Saturday, 13 November 2010
Health and Funding
According to the National Cancer Intelligence Network, 23% of all cancer cases go undetected until the emergency admission stage.
Pensioners and the poor are more at risk of being diagnosed late. The detection rate is even worse among sufferers of brain tumours or acute leukaemia, with more than half of these cancers diagnosed only in an emergency.
The figures are described as 'shocking' by leading cancer charities and spokesmen said a lack of awareness of symptoms and a failure by doctors to identify the early warning signs were largely to blame.
In the past 24 hours I was informed someone dear to me, let's call him George, was dying of a brain tumour. He is only 64 years old and generally healthy, although he suffers from bouts of depression. Around 6 months ago it was noticed his behaviour was rather odd and he was eventually persuaded to see his doctor. The diagnosis was depression and anti-depressants were prescribed. The behaviour slowly continued to worsen and his closest friend advised the family that it was certainly very unlike the usual bouts of depression he suffered. The GP arranged a consultation with a psychiatrist. No rush of course - that appointment was weeks away. The family, who all live outside this area, were consoled by the fact that once an 'expert' had investigated the problem would be resolved.
However, the GP had to be called as an emergency when it was found George couldn't dress himself one morning. Other physical signs had been there for some weeks but doctors always had a reason for them. That morning the GP sent him to the local psychiatric hospital as an emergency. Within an hour he was sent to A & E for emergency admission. A scan was done and he was rushed to Ninewells, the local teaching hospital, where a biopsy was done. That was two weeks ago.
I visited George last night and I doubt if he recognised me. The brain tumour is so large the medics at Ninewells said it was well beyond any treatment. Within the two weeks he has deteriorated rapidly but he is in no pain. He never had any pain. If he had complained of a headache perhaps his GP would have investigated the other physical symptoms. Who knows.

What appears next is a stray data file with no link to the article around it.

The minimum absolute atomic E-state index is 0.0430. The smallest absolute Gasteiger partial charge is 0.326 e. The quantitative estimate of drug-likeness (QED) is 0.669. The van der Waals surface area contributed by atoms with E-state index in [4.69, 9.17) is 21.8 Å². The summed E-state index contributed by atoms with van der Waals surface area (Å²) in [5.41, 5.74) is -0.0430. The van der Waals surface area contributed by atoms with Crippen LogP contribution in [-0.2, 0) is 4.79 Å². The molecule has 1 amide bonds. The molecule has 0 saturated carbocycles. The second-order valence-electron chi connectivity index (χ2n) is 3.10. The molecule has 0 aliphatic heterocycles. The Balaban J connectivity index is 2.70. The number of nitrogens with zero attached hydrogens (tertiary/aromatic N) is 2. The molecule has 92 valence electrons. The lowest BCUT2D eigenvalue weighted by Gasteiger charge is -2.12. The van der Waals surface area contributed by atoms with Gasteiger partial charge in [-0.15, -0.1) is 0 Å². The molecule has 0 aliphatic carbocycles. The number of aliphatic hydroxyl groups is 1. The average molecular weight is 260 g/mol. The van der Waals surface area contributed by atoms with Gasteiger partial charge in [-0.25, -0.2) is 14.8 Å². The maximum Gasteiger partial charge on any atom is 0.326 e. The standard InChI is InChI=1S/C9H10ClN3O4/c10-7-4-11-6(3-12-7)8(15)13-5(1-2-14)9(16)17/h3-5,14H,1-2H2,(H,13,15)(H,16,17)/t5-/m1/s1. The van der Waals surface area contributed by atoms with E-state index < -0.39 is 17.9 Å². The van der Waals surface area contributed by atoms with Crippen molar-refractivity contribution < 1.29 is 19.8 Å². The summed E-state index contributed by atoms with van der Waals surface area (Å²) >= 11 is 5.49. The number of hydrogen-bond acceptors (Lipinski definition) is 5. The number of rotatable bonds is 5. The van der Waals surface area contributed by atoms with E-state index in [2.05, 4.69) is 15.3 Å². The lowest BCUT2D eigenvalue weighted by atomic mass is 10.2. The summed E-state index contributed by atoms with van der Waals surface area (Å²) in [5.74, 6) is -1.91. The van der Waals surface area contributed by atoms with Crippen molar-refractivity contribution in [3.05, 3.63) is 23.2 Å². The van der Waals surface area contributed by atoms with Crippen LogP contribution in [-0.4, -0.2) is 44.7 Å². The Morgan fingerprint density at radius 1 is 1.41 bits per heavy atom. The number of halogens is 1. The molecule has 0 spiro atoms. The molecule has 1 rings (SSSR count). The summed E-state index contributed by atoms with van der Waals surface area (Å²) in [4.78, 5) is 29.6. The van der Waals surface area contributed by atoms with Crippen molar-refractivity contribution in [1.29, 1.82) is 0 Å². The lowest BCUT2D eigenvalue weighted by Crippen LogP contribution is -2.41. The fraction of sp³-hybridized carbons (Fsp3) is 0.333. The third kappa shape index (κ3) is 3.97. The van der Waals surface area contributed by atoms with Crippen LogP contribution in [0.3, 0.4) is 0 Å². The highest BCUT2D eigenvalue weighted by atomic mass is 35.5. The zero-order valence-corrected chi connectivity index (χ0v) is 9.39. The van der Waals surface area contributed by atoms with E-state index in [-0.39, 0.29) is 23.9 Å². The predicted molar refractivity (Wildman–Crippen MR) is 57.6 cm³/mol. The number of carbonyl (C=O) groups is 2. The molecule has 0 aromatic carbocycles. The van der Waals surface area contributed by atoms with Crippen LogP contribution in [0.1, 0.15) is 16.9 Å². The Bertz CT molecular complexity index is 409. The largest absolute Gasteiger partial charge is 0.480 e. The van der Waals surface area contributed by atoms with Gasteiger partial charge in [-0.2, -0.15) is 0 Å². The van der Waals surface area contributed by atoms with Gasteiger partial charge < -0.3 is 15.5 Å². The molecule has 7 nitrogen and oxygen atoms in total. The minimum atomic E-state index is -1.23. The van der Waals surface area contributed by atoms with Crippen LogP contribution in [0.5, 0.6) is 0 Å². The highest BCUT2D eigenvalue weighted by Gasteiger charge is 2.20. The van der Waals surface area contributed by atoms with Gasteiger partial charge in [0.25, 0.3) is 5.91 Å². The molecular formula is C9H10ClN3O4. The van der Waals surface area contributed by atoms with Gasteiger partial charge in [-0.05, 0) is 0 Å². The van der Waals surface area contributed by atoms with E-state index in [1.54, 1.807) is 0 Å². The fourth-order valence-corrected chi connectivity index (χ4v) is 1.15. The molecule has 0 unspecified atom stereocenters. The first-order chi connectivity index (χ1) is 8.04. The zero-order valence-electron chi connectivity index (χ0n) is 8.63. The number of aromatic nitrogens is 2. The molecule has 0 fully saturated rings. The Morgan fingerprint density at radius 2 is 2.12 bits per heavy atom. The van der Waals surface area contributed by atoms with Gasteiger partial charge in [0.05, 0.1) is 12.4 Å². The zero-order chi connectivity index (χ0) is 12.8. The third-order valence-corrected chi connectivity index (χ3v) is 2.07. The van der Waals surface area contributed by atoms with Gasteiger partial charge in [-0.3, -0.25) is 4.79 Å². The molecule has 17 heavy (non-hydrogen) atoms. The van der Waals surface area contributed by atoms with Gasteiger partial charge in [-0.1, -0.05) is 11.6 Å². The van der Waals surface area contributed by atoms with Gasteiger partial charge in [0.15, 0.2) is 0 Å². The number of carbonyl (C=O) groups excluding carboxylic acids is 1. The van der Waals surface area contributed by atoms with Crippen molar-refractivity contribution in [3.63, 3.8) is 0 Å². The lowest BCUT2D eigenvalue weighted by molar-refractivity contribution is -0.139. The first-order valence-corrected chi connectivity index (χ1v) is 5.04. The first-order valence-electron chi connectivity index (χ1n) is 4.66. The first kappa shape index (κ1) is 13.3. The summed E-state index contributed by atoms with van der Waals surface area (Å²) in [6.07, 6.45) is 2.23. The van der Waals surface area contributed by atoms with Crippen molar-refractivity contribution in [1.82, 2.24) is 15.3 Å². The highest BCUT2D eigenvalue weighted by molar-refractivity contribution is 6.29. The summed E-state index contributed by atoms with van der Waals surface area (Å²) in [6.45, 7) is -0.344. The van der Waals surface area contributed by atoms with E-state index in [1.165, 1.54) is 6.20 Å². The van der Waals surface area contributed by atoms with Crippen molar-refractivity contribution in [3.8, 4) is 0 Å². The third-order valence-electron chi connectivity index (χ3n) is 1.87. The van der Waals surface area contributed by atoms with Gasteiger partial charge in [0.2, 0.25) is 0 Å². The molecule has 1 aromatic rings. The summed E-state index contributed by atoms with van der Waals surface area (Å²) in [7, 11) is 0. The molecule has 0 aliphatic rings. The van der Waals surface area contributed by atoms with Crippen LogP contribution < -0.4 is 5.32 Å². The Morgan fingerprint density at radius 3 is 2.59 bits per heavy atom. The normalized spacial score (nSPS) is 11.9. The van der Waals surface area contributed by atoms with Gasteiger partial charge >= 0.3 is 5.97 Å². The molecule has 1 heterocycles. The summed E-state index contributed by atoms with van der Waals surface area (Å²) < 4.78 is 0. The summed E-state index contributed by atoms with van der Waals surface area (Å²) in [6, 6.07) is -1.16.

The story becomes farcial now. George only has weeks or a few months to live. The hospital can't do anything for him and want the bed. They say he is 'not ready' for the hospice and a nursing home is the only answer as he requires 24-hour care. One of his sons, who lives in Edinburgh and has taken charge of his Dad's welfare, has asked if he can be moved to Edinburgh as a three hour round trip each day is putting tremendous strain on him. He was told this week that all Edinburgh nursing homes are full. I don't believe that. Not for one minute. This is a money issue pure and simple. George's welfare isn't the 'prime importance' our politicians would have us believe. If it was, I have no doubt a nursing home could be found in Edinburgh immediately.
Health boards are financially responsible for all of us, if we can't afford to fund our care by private means. We're all just a number with a £ sign in the front. From investigations made today I discovered that generally health boards are reluctant to transfer funds to another health board and that would appear to be the answer in this case.
Unfortunately I can do little to help in this situation, but I'm writing about it to highlight the myth that our NHS, (and that includes Scotland), is the best in the world. In fact experts say England's poor detection rates could explain why the country has much lower survival rates than other countries in Europe. Scotland will be in a similar position although I can't find current statistics.
This post is not to point fingers but to show we do need to look to other countries and admit our cancer services needs immediate improvement. In England, of those with brain or central nervous system cancer 58% were not picked up until they were seen in hospital, along with 57% with acute leukaemia and 47% with pancreatic cancer. Shocking figures indeed.